The big picture to which Thornton refers concerns the market in Fort Morgan as compared with the Front Range. Though the prices may seem inflated to residents, housing is still cheaper compared with Front Range communities.
The middle-income homes are in the $80,000 range, while the custom homes built in the country are $140,000 or more.
Despite these reports of a balanced housing market, the Fort Morgan community still has a housing shortage it hasn’t been able to fill: low-income housing. Every community faces the challenge of providing affordable living for low-income families.
“Many of the jobs Fort Morgan provides are agricultural-based and don’t provide a high salary,” Zwetzig said. “Out of a town of 10,000 people, the agricultural employment has a high percentage of the population which doesn’t provide the income necessary to afford a $140,000 home.”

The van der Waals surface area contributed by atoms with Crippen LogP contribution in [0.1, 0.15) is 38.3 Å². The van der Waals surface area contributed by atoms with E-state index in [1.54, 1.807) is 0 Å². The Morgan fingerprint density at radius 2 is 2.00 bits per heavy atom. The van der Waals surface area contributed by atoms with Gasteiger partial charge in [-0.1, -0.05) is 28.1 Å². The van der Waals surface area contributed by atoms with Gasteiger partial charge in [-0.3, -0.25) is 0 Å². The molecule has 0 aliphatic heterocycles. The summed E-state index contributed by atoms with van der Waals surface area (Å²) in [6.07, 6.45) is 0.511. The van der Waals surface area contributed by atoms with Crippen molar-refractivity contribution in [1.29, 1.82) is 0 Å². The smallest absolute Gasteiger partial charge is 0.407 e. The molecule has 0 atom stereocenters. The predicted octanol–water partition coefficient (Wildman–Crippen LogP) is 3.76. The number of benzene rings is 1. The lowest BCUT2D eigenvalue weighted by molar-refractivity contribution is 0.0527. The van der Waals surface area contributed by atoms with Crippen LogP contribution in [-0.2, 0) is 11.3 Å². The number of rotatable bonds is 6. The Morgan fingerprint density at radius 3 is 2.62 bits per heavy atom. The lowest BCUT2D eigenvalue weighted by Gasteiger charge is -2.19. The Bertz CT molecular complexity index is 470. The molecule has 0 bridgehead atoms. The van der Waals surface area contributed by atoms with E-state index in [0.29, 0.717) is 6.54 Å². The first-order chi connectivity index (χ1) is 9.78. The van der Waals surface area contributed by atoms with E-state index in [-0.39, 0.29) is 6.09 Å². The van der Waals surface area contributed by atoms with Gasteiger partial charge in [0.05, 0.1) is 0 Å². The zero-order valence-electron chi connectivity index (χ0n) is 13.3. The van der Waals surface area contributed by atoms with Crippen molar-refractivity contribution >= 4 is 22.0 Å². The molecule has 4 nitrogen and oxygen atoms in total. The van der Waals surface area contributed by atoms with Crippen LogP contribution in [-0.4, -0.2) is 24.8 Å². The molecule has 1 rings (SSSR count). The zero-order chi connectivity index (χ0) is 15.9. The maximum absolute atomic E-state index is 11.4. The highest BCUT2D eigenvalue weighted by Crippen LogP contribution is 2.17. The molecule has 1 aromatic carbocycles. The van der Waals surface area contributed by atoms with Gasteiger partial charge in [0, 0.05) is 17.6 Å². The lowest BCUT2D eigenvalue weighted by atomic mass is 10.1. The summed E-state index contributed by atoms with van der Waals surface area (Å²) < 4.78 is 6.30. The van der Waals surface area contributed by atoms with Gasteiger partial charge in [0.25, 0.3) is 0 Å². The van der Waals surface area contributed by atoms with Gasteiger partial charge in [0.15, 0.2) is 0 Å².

Zwetzig confirmed that the shortage is in the $60,000 to $80,000 range.
“Those go pretty fast,” he said, especially because it’s not feasible for contractors to build homes in that range.
Material costs alone are between $61,000 to $91,000. The Farmers Homes Administrative Direct Loan, which had financed moderate-income homes with a loan at 1 percent interest, has been discontinued, further deterring contractors.
Renting could also be an option, but rental units seem more scarce than for-sale units. Bill Lerrick, a local real estate developer, is building a 50-unit apartment complex. Completion may take longer than expected, as the city and Lerrick work out utility arrangements.
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Home prices escalate along with demand

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Gene Smith of Aerial Spraying spends almost as much time in the air during crop-dusting season as he does with his feet on the ground.
During that time, he gets a good look at the surrounding Morgan County area from a bird’s eye view. Smith doesn’t know where the money is coming from, but said, “There are quite a few houses being built.”
Even west of town near the river, two new places are being built. That surprises Smith, who said, “The mosquitos are bad out there.”
From the air, Smith sees that the corner…